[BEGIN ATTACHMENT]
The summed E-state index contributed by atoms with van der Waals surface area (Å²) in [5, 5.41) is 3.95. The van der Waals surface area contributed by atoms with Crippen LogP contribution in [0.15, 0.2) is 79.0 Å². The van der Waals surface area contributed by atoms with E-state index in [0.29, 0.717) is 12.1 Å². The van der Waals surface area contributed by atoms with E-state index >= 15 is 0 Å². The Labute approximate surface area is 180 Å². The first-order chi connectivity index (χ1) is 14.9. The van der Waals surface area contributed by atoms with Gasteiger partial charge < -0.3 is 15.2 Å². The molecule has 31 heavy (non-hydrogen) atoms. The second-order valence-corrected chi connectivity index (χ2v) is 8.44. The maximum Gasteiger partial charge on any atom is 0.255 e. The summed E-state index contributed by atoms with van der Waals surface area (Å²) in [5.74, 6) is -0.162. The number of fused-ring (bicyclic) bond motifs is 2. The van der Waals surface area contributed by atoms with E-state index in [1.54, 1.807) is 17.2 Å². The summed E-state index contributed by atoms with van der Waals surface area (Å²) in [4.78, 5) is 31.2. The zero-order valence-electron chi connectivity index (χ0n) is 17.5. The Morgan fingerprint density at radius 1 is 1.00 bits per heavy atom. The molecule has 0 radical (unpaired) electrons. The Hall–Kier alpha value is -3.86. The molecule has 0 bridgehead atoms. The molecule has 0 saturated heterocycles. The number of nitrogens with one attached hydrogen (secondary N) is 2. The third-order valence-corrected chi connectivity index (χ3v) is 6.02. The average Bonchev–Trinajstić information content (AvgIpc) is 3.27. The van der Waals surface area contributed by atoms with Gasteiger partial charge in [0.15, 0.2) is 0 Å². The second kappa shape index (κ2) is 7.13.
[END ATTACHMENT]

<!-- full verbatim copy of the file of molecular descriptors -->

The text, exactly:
The summed E-state index contributed by atoms with van der Waals surface area (Å²) in [5, 5.41) is 3.95. The van der Waals surface area contributed by atoms with Crippen LogP contribution in [0.15, 0.2) is 79.0 Å². The van der Waals surface area contributed by atoms with E-state index in [0.29, 0.717) is 12.1 Å². The van der Waals surface area contributed by atoms with E-state index >= 15 is 0 Å². The Labute approximate surface area is 180 Å². The first-order chi connectivity index (χ1) is 14.9. The van der Waals surface area contributed by atoms with Gasteiger partial charge < -0.3 is 15.2 Å². The molecule has 31 heavy (non-hydrogen) atoms. The second-order valence-corrected chi connectivity index (χ2v) is 8.44. The maximum Gasteiger partial charge on any atom is 0.255 e. The summed E-state index contributed by atoms with van der Waals surface area (Å²) in [5.74, 6) is -0.162. The number of fused-ring (bicyclic) bond motifs is 2. The van der Waals surface area contributed by atoms with E-state index in [1.54, 1.807) is 17.2 Å². The summed E-state index contributed by atoms with van der Waals surface area (Å²) in [4.78, 5) is 31.2. The zero-order valence-electron chi connectivity index (χ0n) is 17.5. The Morgan fingerprint density at radius 1 is 1.00 bits per heavy atom. The molecule has 0 radical (unpaired) electrons. The Hall–Kier alpha value is -3.86. The molecule has 0 bridgehead atoms. The molecule has 0 saturated heterocycles. The number of nitrogens with one attached hydrogen (secondary N) is 2. The third-order valence-corrected chi connectivity index (χ3v) is 6.02. The average Bonchev–Trinajstić information content (AvgIpc) is 3.27. The van der Waals surface area contributed by atoms with Gasteiger partial charge in [0.15, 0.2) is 0 Å². The second kappa shape index (κ2) is 7.13.